Danny Chew
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Danny Chew

Danny Chew
Danny Chew Canton Avenue 2008.jpg
Personal information
Full nameDaniel Paul Chew
NicknameThe Million Mile Man[1]
Born (1962-08-26) August 26, 1962 (age 57)
Pittsburgh, United States
Height6 ft 0 in (1.83 m)
Weight175 lb (79 kg; 12.5 st)
Team information
Current teamRetired
DisciplineRoad, Ultramarathon
Major wins
Race Across America (1996, 1999)

Daniel Paul "Danny" Chew (born August 26, 1962) is an American former professional road racing and ultramarathon cyclist who twice won the Race Across America.[2] He is also co-founder and promoter of the Dirty Dozen, an annual road bicycle race over Pittsburgh's thirteen steepest hills.[3] Chew is a 2014 inductee into the UltraCycling Hall of Fame.[4]

Early life and amateur career

Chew started cycling in 1971 at age 9, after being introduced to the sport by his older sister.[5] His parents and older brother were also cyclists, and Chew began accompanying his family on recreational touring rides that year.[6] He completed his first 200 mile event the following year in 1972, riding the Midwest Double Century in Lima, Ohio with his family.[7][8]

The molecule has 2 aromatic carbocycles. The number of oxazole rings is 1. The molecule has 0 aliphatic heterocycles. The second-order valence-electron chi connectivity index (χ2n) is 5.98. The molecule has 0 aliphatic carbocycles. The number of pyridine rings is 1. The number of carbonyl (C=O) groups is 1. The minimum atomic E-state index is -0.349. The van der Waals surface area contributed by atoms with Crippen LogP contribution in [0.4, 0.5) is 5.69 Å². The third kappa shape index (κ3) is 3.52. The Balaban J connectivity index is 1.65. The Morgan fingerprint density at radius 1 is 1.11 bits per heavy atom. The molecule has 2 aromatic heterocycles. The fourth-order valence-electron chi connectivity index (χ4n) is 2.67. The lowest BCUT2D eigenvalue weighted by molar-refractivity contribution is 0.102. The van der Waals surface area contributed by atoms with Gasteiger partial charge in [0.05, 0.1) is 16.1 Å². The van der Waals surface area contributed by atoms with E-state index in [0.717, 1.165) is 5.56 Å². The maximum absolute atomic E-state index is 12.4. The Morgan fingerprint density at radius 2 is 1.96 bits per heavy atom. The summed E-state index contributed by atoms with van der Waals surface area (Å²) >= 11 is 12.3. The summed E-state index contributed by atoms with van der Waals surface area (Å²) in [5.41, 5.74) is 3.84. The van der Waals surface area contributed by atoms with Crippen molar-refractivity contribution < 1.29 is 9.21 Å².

Professional career

Chew turned professional in 1985[9] and finished 12th in that year's national championship road race, the Corestates USPro in Philadelphia.[10] He was 25th the following year,[11] and 16th in 1987. Chew rode as an independent or free-agent professional without team support in all three appearances.

In 1994, Chew switched his competitive focus from traditional road cycling to ultra-distance cycling events. That year he placed 4th in his debut at the transcontinental Race Across America (RAAM). He was second at RAAM in 1995,[12] and won the following year.[13] He also won the 1999 RAAM, an experience he described as "tiredness beyond belief."[14] Chew is an eight-time solo RAAM finisher.[15]

Personal life

On September 4, 2016 around Noon, Chew was seriously injured when he suffered from vertigo while riding and crashed into a drainage ditch on Kennard Road near Lodi, Ohio.[16] He was initially diagnosed with a broken neck and possible paralysis.[17] The following month, Dr. Elliot Roth of the Rehabilitation Institute of Chicago confirmed that Chew was permanently paralyzed from the chest down and would never walk again.[18] Despite having contemplated suicide in the weeks immediately following his accident, Chew suggested during the final days of his hospital stay that he would resume his goal of riding one million lifetime miles, albeit aboard a handcycle.[19]